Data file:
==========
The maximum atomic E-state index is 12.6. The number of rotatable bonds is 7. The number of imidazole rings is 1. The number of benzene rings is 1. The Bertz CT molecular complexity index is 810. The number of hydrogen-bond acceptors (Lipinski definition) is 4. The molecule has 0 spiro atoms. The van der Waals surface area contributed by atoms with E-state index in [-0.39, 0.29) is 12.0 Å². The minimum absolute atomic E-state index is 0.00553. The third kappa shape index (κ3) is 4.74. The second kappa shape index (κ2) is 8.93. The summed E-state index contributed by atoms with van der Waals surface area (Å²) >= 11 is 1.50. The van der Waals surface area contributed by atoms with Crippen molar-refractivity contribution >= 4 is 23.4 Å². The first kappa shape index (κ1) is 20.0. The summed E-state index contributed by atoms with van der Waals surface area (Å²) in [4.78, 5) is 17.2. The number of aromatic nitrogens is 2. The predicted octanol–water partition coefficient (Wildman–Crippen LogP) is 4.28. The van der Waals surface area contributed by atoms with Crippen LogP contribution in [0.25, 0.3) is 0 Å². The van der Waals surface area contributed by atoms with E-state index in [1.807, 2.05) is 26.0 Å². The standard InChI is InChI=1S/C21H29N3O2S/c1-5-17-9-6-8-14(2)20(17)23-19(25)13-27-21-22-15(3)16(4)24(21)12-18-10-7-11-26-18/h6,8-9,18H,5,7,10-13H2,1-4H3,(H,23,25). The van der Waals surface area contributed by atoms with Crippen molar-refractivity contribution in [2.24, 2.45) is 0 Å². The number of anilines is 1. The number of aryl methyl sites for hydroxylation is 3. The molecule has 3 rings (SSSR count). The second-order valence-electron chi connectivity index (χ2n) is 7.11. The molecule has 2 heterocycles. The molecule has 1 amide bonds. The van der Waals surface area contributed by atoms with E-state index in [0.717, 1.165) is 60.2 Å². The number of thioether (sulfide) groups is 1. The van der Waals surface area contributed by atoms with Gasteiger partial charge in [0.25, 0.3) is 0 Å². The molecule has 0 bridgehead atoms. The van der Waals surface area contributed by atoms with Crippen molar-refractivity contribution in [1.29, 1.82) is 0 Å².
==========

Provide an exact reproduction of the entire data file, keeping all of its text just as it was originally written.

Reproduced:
The maximum atomic E-state index is 12.6. The number of rotatable bonds is 7. The number of imidazole rings is 1. The number of benzene rings is 1. The Bertz CT molecular complexity index is 810. The number of hydrogen-bond acceptors (Lipinski definition) is 4. The molecule has 0 spiro atoms. The van der Waals surface area contributed by atoms with E-state index in [-0.39, 0.29) is 12.0 Å². The minimum absolute atomic E-state index is 0.00553. The third kappa shape index (κ3) is 4.74. The second kappa shape index (κ2) is 8.93. The summed E-state index contributed by atoms with van der Waals surface area (Å²) >= 11 is 1.50. The van der Waals surface area contributed by atoms with Crippen molar-refractivity contribution >= 4 is 23.4 Å². The first kappa shape index (κ1) is 20.0. The summed E-state index contributed by atoms with van der Waals surface area (Å²) in [4.78, 5) is 17.2. The number of aromatic nitrogens is 2. The predicted octanol–water partition coefficient (Wildman–Crippen LogP) is 4.28. The van der Waals surface area contributed by atoms with Crippen LogP contribution in [0.25, 0.3) is 0 Å². The van der Waals surface area contributed by atoms with E-state index in [1.807, 2.05) is 26.0 Å². The standard InChI is InChI=1S/C21H29N3O2S/c1-5-17-9-6-8-14(2)20(17)23-19(25)13-27-21-22-15(3)16(4)24(21)12-18-10-7-11-26-18/h6,8-9,18H,5,7,10-13H2,1-4H3,(H,23,25). The van der Waals surface area contributed by atoms with Crippen molar-refractivity contribution in [2.24, 2.45) is 0 Å². The number of anilines is 1. The number of aryl methyl sites for hydroxylation is 3. The molecule has 3 rings (SSSR count). The second-order valence-electron chi connectivity index (χ2n) is 7.11. The molecule has 2 heterocycles. The molecule has 1 amide bonds. The van der Waals surface area contributed by atoms with E-state index in [0.717, 1.165) is 60.2 Å². The number of thioether (sulfide) groups is 1. The van der Waals surface area contributed by atoms with Gasteiger partial charge in [0.25, 0.3) is 0 Å². The molecule has 0 bridgehead atoms. The van der Waals surface area contributed by atoms with Crippen molar-refractivity contribution in [1.29, 1.82) is 0 Å².